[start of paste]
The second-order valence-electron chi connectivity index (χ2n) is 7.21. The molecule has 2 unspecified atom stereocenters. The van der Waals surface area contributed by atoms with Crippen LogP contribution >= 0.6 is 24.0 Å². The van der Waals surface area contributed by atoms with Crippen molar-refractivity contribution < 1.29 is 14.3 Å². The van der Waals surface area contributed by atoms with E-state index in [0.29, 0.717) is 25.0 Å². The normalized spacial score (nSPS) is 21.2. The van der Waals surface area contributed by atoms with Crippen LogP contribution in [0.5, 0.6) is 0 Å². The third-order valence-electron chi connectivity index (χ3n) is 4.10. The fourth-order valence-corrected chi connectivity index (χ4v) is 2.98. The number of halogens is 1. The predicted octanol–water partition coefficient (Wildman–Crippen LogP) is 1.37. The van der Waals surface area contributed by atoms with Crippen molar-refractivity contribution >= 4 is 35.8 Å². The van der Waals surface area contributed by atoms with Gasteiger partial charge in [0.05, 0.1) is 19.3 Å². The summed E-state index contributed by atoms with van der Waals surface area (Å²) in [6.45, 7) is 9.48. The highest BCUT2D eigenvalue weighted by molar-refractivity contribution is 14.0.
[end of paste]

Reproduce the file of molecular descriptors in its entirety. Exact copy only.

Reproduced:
The second-order valence-electron chi connectivity index (χ2n) is 7.21. The molecule has 2 unspecified atom stereocenters. The van der Waals surface area contributed by atoms with Crippen LogP contribution >= 0.6 is 24.0 Å². The van der Waals surface area contributed by atoms with Crippen molar-refractivity contribution < 1.29 is 14.3 Å². The van der Waals surface area contributed by atoms with E-state index in [0.29, 0.717) is 25.0 Å². The normalized spacial score (nSPS) is 21.2. The van der Waals surface area contributed by atoms with Crippen LogP contribution in [0.5, 0.6) is 0 Å². The third-order valence-electron chi connectivity index (χ3n) is 4.10. The fourth-order valence-corrected chi connectivity index (χ4v) is 2.98. The number of halogens is 1. The predicted octanol–water partition coefficient (Wildman–Crippen LogP) is 1.37. The van der Waals surface area contributed by atoms with Crippen molar-refractivity contribution >= 4 is 35.8 Å². The van der Waals surface area contributed by atoms with Gasteiger partial charge in [0.05, 0.1) is 19.3 Å². The summed E-state index contributed by atoms with van der Waals surface area (Å²) in [6.45, 7) is 9.48. The highest BCUT2D eigenvalue weighted by molar-refractivity contribution is 14.0.